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  #821  
Old 05-09-2015, 10:16 PM
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Quote:
Originally Posted by Princess of Durham View Post
People cannot seem to accept the fact that everyone is different. With my first child I could very well have done what Kate did. I had minimal medication/sedation and I think that makes a huge difference. As to the "surrogacy" theories I think that is just an excuse to make such comments because there were people saying that BEFORE she had George. It seems for some people if you are not enormous during your pregnancy then CERTAINLY you must have had a surrogate. Just more excuses to bad mouth Catherine, IMO.
I think most women with straightforward labours and no post partum complications could do what Kate did. Someone did her hair and makeup, she got dressed in the clothes someone else brought her, maybe walked to the hospital exit, (she could well have been pushed in a wheelchair up to then), stood outside with the baby and smiled for a minute or two before getting into the car and being driven to her home, where supportive family and staff were waiting to take care of her every need.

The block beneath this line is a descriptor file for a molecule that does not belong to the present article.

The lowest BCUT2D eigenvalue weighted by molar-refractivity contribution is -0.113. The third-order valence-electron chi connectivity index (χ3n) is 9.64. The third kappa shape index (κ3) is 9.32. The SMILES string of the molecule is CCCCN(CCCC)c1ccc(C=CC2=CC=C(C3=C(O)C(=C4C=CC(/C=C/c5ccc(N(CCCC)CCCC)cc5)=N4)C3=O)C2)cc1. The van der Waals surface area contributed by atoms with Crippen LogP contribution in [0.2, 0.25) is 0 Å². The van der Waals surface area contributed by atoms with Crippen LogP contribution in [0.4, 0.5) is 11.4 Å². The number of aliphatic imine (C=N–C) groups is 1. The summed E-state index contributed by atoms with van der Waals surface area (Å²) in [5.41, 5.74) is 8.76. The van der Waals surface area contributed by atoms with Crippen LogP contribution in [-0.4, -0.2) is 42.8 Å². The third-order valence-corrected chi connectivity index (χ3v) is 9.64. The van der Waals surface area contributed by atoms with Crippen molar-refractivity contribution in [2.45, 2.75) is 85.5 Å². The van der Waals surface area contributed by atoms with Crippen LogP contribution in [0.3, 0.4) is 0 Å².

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  #822  
Old 05-09-2015, 10:27 PM
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Originally Posted by Isabella View Post
Oh, yes, I realize we're talking post-birth. I think part of the reason it makes me slightly worried about leaving so soon is because when I was born, my mother was only in labor for 6 hours, and it was a straightforward, normal birth. However, my mother did have some relatively minor, non-life threatening complications afterward (although I don't think they were immediately apparent), and she ended up staying in the hospital for 6 days. I've also heard of cases where women developed complications at home but didn't realize how serious they were because they weren't accustomed to what's considered normal, whereas a medical professional would be. Of course, I realize a lot of people (especially royals) are surrounded with help of various kinds once they get home, be it a nurse or family members.

Edit to add: I see you added a couple of things - interesting about the post-birth care. I don't think it's the norm to have nurse check-ups at home in the US, which is perhaps why the hospital stays are longer.

Interesting about the conspiracy theories - do they have similar theories about other royal ladies who leave the hospital so soon? Because I know Kate's not the only one, but I realize a lot of people don't pay attention to other royal families.
You raise an interesting point about women not necessarily recognizing abnormal symptoms. I think that is why Catherine stayed in the hospital a little longer with George.

Regarding the high heels, I probably could have done it but there was no incentive--the world's media wasn't waiting at my door.